- Copyright Page
- List of Contributors
- Cognitive Sociology and the Cultural Mind: debates, directions, and challenges
- Cognitive Sociology: between the personal and the universal mind
- Critical Theory and Cognitive Sociology
- Pierre Bourdieu as Cognitive Sociologist
- Embodied Cognition: sociology’s role in bridging mind, brain, and body
- The Old One-Two: preserving analytical dualism in cognitive sociology
- Can Carnal Sociology Bring Together Body and Soul?: or, who’s afraid of christian wolff?
- Cognitive Sociology and French Psychological Sociology
- Cognitive Science and Social Theory
- Dual-Process Models in Sociology
- Bridging the Vocabularies of Dual-Process Models of Culture and Cognition
- Metaphorical Creativity: the role of context
- Priming and Framing: dimensions of communication and cognition
- Cognitive Linguistics
- Class, Cognition, and Cultural Change in Social Class
- Cognitive Dichotomies, Learning Directions, and the Cognitive Architecture
- What Is Cultural Fit?: from cognition to behavior (and back)
- Productive Methods in the Study of Culture and Cognition
- An Assessment of Methods for Measuring Automatic Cognition
- Methods for Studying the Contextual Nature of Implicit Cognition
- Social Mindscapes and the Self: the case for social pattern analysis
- Charting the Emergence of the Cultural from the Cognitive with Agent-Based Modeling
- Sociology of Attention: fundamental reflections on a theoretical program
- Risk, Culture, and Cognition
- Cultural Blind Spots and Blind Fields: collective forms of unawareness
- The Sacred, Profane, Pure, Impure, and Social Energization of Culture
- Cognition and Social Meaning in Economic Sociology
- Scientific Analogies and Hierarchical Thinking: lessons from the hive?
- Getting a Foot in the Door: symbolism, door metaphors, and the cognitive sociology of access
- Foregrounding and Backgrounding: the logic and mechanics of semiotic subversion
- War Widows and Welfare Queens: the semiotics of deservingness in the US welfare system
- Perceiving and Enacting Authentic Identities
- Cognitive Migrations: a cultural and cognitive sociology of personal transformation
- The Experience of Time in Organizations
- Silence and Collective Memory
- Name Index
- Subject Index
Abstract and Keywords
Following in the rich intellectual footsteps of Emile Durkheim, Karl Mannheim, Alfred Schutz, and Ludwik Fleck, this chapter lays out the foundations for the sociology of thinking, or “cognitive sociology.” Focusing on the impersonal, normative, and conventional dimensions of the way we think (and, as such, on its distinctness from both cognitive individualism and universalism), it highlights the distinctly sociological concern with intersubjectivity as well as epistemic commitment to the study of thought communities, cognitive traditions, cognitive norms, cognitive socialization, cognitive conventions, and the politics of cognition.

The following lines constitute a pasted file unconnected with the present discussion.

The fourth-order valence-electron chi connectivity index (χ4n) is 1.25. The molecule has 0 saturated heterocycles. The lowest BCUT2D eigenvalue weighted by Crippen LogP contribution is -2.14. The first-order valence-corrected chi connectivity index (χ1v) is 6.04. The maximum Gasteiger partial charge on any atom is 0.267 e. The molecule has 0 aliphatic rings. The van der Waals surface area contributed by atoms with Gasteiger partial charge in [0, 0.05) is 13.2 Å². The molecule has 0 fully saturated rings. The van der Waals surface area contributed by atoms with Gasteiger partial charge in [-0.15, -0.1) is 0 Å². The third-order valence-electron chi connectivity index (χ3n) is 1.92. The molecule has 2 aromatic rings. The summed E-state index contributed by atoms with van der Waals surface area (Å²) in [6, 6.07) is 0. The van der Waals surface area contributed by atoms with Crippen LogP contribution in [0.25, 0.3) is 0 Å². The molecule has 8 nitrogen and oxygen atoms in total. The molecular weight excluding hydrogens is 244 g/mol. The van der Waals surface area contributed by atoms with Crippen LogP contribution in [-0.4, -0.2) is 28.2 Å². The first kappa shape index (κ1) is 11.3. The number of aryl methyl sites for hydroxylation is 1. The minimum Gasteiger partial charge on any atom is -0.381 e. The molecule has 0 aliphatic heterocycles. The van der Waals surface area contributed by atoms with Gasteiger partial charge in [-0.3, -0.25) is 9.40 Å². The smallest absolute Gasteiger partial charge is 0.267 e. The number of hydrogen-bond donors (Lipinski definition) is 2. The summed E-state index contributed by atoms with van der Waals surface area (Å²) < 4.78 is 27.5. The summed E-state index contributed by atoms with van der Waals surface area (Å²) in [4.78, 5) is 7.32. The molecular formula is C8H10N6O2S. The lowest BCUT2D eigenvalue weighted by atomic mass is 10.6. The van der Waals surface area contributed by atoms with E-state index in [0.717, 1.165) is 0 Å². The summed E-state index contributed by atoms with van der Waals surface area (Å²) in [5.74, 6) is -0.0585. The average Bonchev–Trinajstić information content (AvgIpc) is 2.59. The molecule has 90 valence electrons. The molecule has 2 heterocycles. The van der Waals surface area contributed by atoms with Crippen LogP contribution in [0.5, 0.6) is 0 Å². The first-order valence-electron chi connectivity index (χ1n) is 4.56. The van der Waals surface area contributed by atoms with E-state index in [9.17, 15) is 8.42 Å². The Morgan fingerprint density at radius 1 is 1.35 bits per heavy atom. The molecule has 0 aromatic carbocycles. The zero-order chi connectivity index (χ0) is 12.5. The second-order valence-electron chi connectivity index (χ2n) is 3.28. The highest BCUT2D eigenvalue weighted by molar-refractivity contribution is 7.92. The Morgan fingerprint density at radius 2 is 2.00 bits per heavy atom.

Eviatar Zerubavel is Board of Governors and Distinguished Professor of Sociology at Rutgers University. He is the author of Patterns of Time in Hospital Life: A Sociological Perspective (1979), Hidden Rhythms: Schedules and Calendars in Social Life (1981), The Seven-Day Circle: The History and Meaning of the Week (1985), The Fine Line: Making Distinctions in Everyday Life (1991), Terra Cognita: The Mental Discovery of America (1992), Social Mindscapes: An Invitation to Cognitive Sociology (1997), The Clockwork Muse: A Practical Guide to Writing Theses, Dissertations, and Books (1999), Time Maps: Collective Memory and the Social Shape of the Past (2003), The Elephant in the Room: Silence and Denial in Everyday Life (2006), Ancestors and Relatives: Genealogy,Identity, and Community (2011), Hidden in Plain Sight: The Social Structure of Irrelevance (2015), and Taken for Granted: The Remarkable Power of the Unremarkable (2018). In 2000–2001 he served as chair of the Culture Section of the American Sociological Association. In 2003 he was awarded a Guggenheim Fellowship. He is currently writing a book on formal theorizing.
Access to the complete content on Oxford Handbooks Online requires a subscription or purchase. Public users are able to search the site and view the abstracts and keywords for each book and chapter without a subscription.
If you have purchased a print title that contains an access token, please see the token for information about how to register your code.